Although the Court acknowledges many arguments in favor of adopting a wait-and-see approach, it determines the language of the current New York rule against remote vesting is mandatory. The Court describes New York courts' long history of interpreting the RAP as preventing the wait-and-see approach, and the Court rejects the approach, leaving the issue of whether or not to change the practice to the state legislature.

Unanswered Questions

The Court of Appeals leaves much to the legislature in this case. The prevailing unanswered question is whether the legislature will take action on the issues presented to it by the Court. These issues are: whether the legislature will carve out specific exceptions from the RAP in the statute itself; and whether the legislature will adopt the wait-and-see approach.

The Court gives two reasons for rejecting the proposed commercial option exception to the RAP. First, carving such exceptions is the role of the legislature. Second, such an exception would be inconsistent with the policies behind the RAP.

In most jurisdictions, this first justification is ignored: courts determine the scope of the RAP and the legislatures rarely involve themselves. The fact that the New York legislature has addressed and amended the Estates, Probate, and Trusts Law may explain the Court's hesitancy to create its own exceptions to the RAP and to apply the wait-and-see approach. This hesitancy raises the question of how willing the Court will be to carve out an exception itself when the proposed exception does not violate the policies behind the RAP.

The Court distinguishes between preemptive rights and commercial purchase options and exempts the former because it furthers the policy goals of the Rule Against Perpetuities: free alienability and development of the land by those in possession. The Court would probably be open to other rights that might extend beyond the perpetuities period but still further the goals of the RAP.

Survey of the Law in Other Jurisdictions

Several other states follow the traditional common law approach of voiding any future interest which may possibly vest beyond the twenty-one year perpetuities period. Arkansas applies the common law Rule Against Perpetuities to a commercial option. See, e.g., Otter Creek Dev. Co. v. Freisenhahn, 748 S.W.2d 344 (Ark. 1988). Texas also ostensibly subscribes to the traditional RAP but gives great weight to the common law rule against unreasonable restraint on alienation in deciding the validity of commercial options. See Procter v. Foxmeyer Drug Co., 844 S.W.2d 853, 862 (Tex. Ct. App. 1994); Ellis L. Tudzin, Peggy J. Felder & David E. Harrell, Real Property, 48 S.M.U. L. Rev. 1529 (1995) (discussing Texas property law). Delaware subjects commercial options to the Rule Against Perpetuities but only if the option is unlimited in duration and hence "unreasonable." Pathmark Stores, Inc. v. 3821 Assocs., L.P., 663 A.2d 1189, 1193 (Del. Ch. 1995). However, options limited to a term of years are exempt from the RAP. Id. States which subscribe to the traditional RAP represent the minority. Jesse Dukeminier & James E. Krier, Property 319 (3d ed. 1993).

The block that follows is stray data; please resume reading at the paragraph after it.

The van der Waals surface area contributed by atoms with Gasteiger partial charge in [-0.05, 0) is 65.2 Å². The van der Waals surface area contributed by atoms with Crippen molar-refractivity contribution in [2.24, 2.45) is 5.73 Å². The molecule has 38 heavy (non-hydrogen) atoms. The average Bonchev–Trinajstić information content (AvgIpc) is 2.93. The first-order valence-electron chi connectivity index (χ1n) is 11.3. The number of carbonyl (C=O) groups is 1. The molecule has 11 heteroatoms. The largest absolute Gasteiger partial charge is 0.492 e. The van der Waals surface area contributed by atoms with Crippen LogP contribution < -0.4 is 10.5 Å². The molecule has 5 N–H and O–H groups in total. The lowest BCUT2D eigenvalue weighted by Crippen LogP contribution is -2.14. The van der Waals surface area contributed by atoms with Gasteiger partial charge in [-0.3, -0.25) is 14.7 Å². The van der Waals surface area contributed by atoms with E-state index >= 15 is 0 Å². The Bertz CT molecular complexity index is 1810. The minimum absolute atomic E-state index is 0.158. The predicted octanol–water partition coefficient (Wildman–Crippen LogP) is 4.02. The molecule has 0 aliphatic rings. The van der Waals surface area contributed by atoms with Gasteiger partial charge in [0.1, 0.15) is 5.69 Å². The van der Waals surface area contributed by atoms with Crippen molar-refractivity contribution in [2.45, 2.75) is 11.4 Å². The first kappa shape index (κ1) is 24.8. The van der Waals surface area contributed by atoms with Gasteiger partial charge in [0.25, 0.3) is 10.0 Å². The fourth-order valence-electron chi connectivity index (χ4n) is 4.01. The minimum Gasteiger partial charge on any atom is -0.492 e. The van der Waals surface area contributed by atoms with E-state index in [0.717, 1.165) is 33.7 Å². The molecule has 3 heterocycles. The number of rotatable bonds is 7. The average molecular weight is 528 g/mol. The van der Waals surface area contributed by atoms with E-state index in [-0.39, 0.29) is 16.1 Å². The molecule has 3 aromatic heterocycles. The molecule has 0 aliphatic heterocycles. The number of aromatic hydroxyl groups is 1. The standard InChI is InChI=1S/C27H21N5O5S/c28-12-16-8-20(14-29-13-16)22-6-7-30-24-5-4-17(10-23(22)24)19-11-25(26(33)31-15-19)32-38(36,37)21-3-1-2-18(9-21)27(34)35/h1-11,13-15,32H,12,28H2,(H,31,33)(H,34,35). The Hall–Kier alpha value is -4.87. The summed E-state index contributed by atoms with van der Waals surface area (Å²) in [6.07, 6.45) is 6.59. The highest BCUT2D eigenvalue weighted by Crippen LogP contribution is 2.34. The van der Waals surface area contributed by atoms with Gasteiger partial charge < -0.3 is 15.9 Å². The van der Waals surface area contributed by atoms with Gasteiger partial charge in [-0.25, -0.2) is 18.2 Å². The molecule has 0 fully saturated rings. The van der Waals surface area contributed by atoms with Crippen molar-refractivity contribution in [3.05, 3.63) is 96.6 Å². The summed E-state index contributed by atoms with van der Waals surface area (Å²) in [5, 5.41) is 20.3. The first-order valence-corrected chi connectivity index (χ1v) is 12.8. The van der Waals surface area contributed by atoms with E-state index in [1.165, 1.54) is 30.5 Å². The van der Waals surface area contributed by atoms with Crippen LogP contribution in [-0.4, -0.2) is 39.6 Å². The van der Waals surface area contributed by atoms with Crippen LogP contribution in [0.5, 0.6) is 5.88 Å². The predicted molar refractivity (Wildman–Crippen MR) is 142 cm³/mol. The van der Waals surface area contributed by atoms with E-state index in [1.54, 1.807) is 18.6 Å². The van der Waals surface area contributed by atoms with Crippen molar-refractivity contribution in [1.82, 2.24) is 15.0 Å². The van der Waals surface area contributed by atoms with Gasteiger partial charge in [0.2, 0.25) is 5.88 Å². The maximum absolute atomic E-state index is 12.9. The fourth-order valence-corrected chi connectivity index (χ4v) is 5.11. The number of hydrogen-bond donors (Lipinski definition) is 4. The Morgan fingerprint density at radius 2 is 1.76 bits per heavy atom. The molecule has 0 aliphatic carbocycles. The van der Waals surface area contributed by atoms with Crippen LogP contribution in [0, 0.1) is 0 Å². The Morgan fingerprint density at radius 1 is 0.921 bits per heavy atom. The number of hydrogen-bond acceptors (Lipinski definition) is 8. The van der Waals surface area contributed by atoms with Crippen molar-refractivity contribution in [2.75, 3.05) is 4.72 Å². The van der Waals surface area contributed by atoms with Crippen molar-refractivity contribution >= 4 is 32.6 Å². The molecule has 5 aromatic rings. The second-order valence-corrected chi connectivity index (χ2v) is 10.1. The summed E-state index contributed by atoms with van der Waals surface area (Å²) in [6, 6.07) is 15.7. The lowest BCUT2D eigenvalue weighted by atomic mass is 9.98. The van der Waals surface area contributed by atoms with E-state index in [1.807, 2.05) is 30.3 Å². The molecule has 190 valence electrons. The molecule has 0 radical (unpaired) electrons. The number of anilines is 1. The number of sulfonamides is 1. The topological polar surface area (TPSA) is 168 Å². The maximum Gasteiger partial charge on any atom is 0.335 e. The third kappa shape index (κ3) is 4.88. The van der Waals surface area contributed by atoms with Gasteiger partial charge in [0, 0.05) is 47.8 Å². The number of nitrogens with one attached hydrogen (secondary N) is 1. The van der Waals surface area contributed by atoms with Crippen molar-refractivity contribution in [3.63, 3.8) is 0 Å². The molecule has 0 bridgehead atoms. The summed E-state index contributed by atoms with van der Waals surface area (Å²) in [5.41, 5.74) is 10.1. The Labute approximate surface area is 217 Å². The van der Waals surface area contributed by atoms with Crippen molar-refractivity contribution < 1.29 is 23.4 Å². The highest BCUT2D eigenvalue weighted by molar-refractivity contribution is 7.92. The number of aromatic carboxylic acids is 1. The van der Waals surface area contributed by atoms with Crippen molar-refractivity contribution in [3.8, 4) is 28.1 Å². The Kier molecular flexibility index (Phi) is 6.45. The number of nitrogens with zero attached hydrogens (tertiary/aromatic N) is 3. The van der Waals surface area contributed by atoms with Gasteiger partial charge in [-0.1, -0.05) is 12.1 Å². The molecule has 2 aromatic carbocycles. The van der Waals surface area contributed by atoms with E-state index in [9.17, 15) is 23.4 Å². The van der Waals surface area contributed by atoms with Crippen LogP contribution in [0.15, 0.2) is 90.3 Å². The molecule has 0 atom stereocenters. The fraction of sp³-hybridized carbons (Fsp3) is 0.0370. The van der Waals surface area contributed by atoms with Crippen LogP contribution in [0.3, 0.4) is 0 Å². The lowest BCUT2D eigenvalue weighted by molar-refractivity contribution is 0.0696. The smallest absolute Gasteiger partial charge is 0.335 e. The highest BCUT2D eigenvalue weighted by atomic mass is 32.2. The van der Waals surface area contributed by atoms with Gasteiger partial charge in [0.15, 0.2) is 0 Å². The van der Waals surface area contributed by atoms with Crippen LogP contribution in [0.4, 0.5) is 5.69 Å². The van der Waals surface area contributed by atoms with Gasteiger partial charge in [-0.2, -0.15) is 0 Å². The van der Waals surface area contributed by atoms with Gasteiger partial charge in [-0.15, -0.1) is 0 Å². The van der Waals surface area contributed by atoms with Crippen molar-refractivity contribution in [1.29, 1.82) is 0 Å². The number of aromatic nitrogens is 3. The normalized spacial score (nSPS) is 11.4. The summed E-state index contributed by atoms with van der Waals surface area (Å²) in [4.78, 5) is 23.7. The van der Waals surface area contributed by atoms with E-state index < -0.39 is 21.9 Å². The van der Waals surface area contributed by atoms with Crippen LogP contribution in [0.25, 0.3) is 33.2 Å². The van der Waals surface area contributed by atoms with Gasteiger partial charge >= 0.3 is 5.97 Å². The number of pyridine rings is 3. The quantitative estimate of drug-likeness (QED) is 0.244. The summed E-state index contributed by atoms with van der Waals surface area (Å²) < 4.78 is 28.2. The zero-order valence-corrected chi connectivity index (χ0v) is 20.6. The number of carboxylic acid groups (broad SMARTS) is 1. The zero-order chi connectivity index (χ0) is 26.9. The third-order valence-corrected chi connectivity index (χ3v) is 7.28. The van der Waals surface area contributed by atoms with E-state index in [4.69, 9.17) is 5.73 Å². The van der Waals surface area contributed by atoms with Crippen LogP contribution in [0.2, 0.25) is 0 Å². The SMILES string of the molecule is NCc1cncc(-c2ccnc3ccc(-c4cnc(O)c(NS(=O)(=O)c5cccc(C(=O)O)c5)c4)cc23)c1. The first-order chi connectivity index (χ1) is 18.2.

A majority of states have opted for either a wait-and-see approach or the more recent Uniform Statutory Rule Against Perpetuities [hereinafter USRAP], promulgated in 1986, which calls for a ninety-year waiting period and exempts commercial transactions from the effect of the Rule Against Perpetuities. Fifteen states (including Pennsylvania, Virginia, and Illinois) have adopted the common law wait-and-see approach. Dukeminier & Krier, Property at 320. Twenty states (including California, Florida, Massachusetts, and New Jersey) have adopted USRAP. Id. at 322.

The common law Rule Against Perpetuities provides for an exception in the case of options which are appendant to a long-term commercial lease. William Berg Jr., Long-Term Options and the Rule Against Perpetuities, 37 Calif. L. Rev. 1, 21 (1949).; 6 A. J. Casner, ed., American Law of Property § 24, 18 at 56 (1952). Accordingly, states like N.Y., which follow the strict application of the RAP, still share this position with states following the common law wait-and-see or the USRAP approach. See, e.g., Citgo Petroleum Corp. v. Hopper, 429 S.E.2d 6 (Va. 1993) (holding RAP does not apply to appendant option). Such an option is held to be in harmony with the policy objectives of the RAP because it stimulates improvement of the property and fosters full use of the property thereof, thus benefitting the lessee, the lessor and society at large. Citgo, 429 S.E.2d at 7-8.

The trend in the area of commercial transactions is away from a strict application of the Rule Against Perpetuities. Several states initially applied the RAP to commercial options. See Kentucky-West Virginia Gas Co. v. Martin, 744 S.W.2d 745, 747 (Ct. App. Ken. 1987); Certified Corp. v. GTE Prods. Corp., 467 N.E.2d 1336 (Mass. 1984). Other state case law reflects the courts' role in leading states to adopt changes codified in USRAP. In Connecticut, the court held that the Rule Against Perpetuities did not apply to commercial options prior to the state's adoption of USRAP. Texaco Refining, 570 A.2d at 174. Subsequently the state incorporated these changes into its property code. Similarly Kansas adopted USRAP in 1992 but exempted commercial options from the RAP as early as 1974. See Singer Co. v. Makad, Inc., 518 P.2d 493 (Kan. 1974).

Special thanks to Peter W. Martin, Professor of Law, Cornell Law School, for his assistance in the preparation of this commentary.